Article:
In the past 25 years, the market has seen two such irrepressible bulls, and both ended, well, abruptly.
Netflix soared to new highs as the company reported earnings. But, the big surprise is how Hastings approached the call, the stock, and the company's future.
Warren Buffett, showing again that he is not shy about showing his ukulele skills in public, did his take on "My Way" in NBC "TODAY" show's Orange Room.
The gradual erosion of the dollar's status as the world's reserve currency has been hastened of late, thanks to our addiction to debt and cheap money
Sean "Diddy" Combs wants some advice from Warren Buffett on how to become richer than the Omaha billionaire.
Soft U.S. jobs data cements the view that the Fed will be on hold, likely until March.
Lexus and Infiniti, two Japanese luxury brands with well-established reputations for quality vehicles, have received an unflattering designation from Consumer Reports.
What a rise the NASDAQ has had and what great potential it has to fall.
If you think you're funnier than anyone else on Wall Street, prove it! Gotham Comedy Club is hosting a Wall Street comedy contest.
The recent government shutdown's legacy may be that it got the Fed off the hook from pulling back on its stimulus into next year.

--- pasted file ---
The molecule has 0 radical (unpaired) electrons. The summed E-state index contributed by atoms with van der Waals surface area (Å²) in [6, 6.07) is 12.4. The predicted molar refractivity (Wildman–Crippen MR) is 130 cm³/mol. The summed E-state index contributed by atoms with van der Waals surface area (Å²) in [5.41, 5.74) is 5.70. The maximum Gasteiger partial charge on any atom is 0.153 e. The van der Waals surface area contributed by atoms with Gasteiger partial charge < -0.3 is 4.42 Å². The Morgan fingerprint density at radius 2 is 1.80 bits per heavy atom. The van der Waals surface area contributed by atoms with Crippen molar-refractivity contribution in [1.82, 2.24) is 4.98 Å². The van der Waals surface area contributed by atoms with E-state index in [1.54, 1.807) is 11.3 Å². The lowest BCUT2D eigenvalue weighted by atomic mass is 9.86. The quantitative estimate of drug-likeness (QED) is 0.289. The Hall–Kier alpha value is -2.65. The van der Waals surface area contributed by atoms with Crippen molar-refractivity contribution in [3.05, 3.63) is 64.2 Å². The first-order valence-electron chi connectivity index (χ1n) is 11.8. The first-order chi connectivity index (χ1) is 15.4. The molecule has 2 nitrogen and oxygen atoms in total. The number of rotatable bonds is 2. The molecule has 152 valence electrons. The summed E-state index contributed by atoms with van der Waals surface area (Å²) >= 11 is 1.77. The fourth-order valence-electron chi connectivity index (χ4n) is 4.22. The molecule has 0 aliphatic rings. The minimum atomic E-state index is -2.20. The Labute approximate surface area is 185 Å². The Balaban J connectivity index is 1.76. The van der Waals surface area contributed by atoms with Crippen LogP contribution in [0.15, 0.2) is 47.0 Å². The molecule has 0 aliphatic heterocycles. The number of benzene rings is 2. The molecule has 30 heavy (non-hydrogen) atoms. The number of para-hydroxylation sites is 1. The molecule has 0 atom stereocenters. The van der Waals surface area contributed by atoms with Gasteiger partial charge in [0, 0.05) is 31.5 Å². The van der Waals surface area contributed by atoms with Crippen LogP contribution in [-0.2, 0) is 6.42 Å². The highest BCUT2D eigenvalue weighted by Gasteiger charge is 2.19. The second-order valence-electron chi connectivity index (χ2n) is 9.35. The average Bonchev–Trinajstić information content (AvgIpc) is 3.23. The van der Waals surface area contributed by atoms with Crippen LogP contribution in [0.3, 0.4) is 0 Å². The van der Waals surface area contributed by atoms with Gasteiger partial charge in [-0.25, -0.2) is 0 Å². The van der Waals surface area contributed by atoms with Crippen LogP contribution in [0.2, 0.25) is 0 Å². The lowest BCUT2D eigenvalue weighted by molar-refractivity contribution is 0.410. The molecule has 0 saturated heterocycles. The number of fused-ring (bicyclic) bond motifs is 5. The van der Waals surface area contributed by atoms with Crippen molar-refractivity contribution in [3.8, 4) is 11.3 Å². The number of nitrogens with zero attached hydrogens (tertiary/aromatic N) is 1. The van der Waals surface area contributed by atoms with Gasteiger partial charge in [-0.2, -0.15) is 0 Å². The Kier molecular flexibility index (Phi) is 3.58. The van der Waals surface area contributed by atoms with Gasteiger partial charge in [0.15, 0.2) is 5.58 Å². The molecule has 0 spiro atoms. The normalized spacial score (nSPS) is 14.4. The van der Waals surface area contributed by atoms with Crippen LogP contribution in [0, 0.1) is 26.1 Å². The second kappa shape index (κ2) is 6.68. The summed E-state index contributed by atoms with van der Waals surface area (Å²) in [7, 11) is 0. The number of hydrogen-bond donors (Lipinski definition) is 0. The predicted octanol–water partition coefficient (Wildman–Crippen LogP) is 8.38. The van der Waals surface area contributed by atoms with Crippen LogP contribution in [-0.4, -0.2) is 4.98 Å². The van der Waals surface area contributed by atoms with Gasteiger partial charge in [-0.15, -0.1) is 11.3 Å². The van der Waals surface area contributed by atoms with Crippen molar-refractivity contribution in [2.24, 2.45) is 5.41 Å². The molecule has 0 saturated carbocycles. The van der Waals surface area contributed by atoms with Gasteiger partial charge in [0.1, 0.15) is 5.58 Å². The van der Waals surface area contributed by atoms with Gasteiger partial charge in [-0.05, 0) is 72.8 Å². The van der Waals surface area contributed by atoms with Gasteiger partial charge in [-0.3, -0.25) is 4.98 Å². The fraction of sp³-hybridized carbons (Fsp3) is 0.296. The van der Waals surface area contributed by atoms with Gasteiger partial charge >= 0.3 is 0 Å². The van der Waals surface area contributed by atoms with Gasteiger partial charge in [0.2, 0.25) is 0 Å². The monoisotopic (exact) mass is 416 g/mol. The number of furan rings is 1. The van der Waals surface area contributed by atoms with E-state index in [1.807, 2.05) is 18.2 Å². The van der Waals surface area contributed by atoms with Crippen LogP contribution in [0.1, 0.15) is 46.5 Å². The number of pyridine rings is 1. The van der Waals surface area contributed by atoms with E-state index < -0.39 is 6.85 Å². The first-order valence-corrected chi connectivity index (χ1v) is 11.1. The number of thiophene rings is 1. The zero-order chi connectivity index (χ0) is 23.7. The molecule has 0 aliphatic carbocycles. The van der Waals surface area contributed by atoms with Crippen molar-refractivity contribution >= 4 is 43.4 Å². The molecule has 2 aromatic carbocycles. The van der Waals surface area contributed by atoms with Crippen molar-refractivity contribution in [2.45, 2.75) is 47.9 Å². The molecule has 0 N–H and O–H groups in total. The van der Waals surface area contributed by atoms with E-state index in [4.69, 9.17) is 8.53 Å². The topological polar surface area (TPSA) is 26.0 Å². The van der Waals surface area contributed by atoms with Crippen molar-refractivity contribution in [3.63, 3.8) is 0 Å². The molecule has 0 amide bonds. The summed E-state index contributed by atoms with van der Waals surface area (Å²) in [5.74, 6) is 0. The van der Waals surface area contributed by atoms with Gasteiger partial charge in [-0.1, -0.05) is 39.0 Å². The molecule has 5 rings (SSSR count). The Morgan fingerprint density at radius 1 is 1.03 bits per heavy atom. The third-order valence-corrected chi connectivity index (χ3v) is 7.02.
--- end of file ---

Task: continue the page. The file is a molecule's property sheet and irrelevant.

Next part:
JPMorgan's potential $13 billion fine won't end Jamie Dimon's run as chairman and chief executive.
This is a big week for earnings, but there are some encouraging signs that both earnings and guidance are not going to be as disappointing as feared.
The reopening of the U.S. government is just an emergency measure and people should realize that this is not the usual Washington skirmish.
Members of Tiger 21, a network for investors with a median net worth of $75 million, aren't reducing their big allocation to bonds and equities.
Stocks march to record highs. Wondering how to get in on the rally? Here are investment choices using exchange-traded funds.
Though lawmakers reached a debt deal, a closer look reminded trader Kenny Polcari of a great dish, stuffed pork rolls.
While others were freaking out over the past week about the possibility of a U.S. debt default, ETFs focused on stocks were rolling in cash.
Home flipping fell out of favor during the housing recession, but now the market is on the rise again. This time high rollers are taking the lead.
Deep-pocketed, high-profile individuals are pouring millions of dollars into these money-losing businesses, often without any goal of earning a return.
A lot of traders are eager to see the market drop three to five percent so they can buy lower going into the end of the year. However, so far, so far that's been wrong.